As COVID-19 continues to dominate our everyday lives, the release of the new vaccines has given us hope. Unfortunately, we are also hearing reports of new strains of the virus emerging. These variants are causing added stress because there are many unknowns. We spoke with Dr. Vineet Menachery about these new strains and whether we should be worried.

Q: In general, why do viruses develop into different strains?  

A: New variants or strains are usually driven by creating an advantage for the virus to continue to thrive. In some cases, the variant may adapt so that mutations are able to replicate faster. Others can be more easily transmitted. Still other variant mutations make the virus more resistant to the immune system recognition. These factors, coupled with the large number of infections, allow new variants to emerge.

Vineet D. Menachery Vineet D. Menachery, Assistant Professor, Dept. of Microbiology and Immunology, University of Texas Medical Branch

Q: How many different COVID-19 strains are there?  

A: There are likely 100s to 1,000s of SARS-CoV-2 variants. While variants have emerged and receded over time, some variants of concern have not, such as the UK, South African, and Brazilian strains, all of which have been selected for additional research and close monitoring by public health officials

Each variant has mutations that distinguish them from the original SARS-CoV-2 strain. Some of these changes may give them an advantage, but we do not yet know what that advantage is. Symptoms-wise, we do not know much about the new variants other than they may be more transmissible. This is based on the number of people reporting that they are being infected with each.

Q: Which strains should we be most worried about? Are the new strains more deadly? Are they more contagious?

A: It is hard to say which strains we should be most worried about at the moment. The emergence of these variants is concerning because there is evidence that they may be easier to spread from person to person. There is some evidence that immune protection, provided by from natural infection or vaccination, will be impacted by the changes found in these variants. Among the mutations that are concerning, the changes found in the South Africa and Brazil variants have shown the greatest potential impact on initial studies.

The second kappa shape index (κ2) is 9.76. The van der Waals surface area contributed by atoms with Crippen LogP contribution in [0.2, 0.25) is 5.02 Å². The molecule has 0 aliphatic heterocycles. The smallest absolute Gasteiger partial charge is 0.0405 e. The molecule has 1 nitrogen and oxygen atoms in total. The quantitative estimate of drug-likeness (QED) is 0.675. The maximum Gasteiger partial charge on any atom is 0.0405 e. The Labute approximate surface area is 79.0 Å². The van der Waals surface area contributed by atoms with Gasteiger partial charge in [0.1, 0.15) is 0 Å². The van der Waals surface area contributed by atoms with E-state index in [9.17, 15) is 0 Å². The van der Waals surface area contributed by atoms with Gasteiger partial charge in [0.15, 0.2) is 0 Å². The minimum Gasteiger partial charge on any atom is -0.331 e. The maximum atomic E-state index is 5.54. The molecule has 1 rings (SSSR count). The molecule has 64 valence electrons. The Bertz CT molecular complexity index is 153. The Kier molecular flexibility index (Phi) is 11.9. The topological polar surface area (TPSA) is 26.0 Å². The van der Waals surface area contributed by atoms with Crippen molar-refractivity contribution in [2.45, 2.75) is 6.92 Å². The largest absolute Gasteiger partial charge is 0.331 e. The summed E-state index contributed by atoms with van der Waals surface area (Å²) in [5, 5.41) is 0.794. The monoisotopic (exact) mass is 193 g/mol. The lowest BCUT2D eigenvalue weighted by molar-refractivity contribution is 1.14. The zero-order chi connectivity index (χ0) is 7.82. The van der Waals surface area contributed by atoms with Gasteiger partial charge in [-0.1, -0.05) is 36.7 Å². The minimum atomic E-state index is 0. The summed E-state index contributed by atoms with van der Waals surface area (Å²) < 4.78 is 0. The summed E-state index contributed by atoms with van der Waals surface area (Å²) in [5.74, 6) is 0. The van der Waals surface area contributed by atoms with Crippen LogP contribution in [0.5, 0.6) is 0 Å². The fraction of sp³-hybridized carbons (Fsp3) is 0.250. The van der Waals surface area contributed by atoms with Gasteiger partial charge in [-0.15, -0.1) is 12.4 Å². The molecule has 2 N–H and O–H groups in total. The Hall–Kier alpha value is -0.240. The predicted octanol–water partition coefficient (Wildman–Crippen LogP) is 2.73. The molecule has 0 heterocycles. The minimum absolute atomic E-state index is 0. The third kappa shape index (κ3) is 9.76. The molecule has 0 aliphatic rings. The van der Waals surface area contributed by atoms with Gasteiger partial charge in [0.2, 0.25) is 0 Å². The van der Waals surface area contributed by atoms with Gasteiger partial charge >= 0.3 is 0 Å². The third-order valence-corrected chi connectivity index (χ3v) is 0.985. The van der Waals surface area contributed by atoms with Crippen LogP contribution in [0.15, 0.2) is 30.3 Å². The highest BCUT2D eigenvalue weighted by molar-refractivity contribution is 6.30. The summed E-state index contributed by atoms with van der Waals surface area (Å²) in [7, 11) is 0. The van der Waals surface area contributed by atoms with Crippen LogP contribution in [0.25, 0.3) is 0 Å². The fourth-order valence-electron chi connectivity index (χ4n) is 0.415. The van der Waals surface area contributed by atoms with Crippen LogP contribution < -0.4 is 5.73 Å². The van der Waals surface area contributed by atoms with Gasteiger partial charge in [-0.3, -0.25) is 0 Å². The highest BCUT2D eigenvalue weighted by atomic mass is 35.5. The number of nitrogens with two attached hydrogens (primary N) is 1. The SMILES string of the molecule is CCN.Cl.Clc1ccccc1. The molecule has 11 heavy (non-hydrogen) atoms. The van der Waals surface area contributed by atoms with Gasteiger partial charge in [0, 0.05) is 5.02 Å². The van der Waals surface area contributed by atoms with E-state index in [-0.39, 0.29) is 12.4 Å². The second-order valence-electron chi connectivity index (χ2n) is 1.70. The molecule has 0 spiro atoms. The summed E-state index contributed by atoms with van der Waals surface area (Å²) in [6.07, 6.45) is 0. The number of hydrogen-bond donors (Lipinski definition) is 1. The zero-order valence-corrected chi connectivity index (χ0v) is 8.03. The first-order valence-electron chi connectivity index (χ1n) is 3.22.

Currently, none of the new strains have been shown to be more deadly. The data so far suggests that the UK variant is more contagious, but more studies are needed to conclusively prove that. Still, public health officials are concerned because a more transmissible strain means more cases and a percentage of those additional cases will result in severe disease that requires hospitalization and may result in death.

Q: Is the current vaccine effective against the new COVID-19 strains?

A: Yes. Blood samples from patients in both the Pfizer and Moderna trials have shown protection against the new variants. However, in some cases, the protection is diminished compared to the original COVID-19 strain. Patients should be comforted to know that recent studies have found the remaining level of protection appears sufficient. More studies are underway to further explore this question.

Q: Can wearing double masks protect against the variant?

A: There are ways to improve how your face mask protects you, and additional layers of cloth fabric or double masking can add further safety. It is important to ensure that your mask fits snug over your nose, mouth and chin. However, the previous measures to prevent spread, including wearing a single mask, social distancing and maintaining good hygiene practices should continue.

Q: Is there anything else that you think people need to understand about these new variants?

A: New variants will continue to emerge as long as the virus replicates and spreads. Viruses develop mutations over time and until the spread is controlled, we can expect variants to continue to emerge. Both limiting spread and vaccine uptake will reduce infection and the number of variants we face in the future.

Visit our COVID-19 pages to stay up to date on the latest information.

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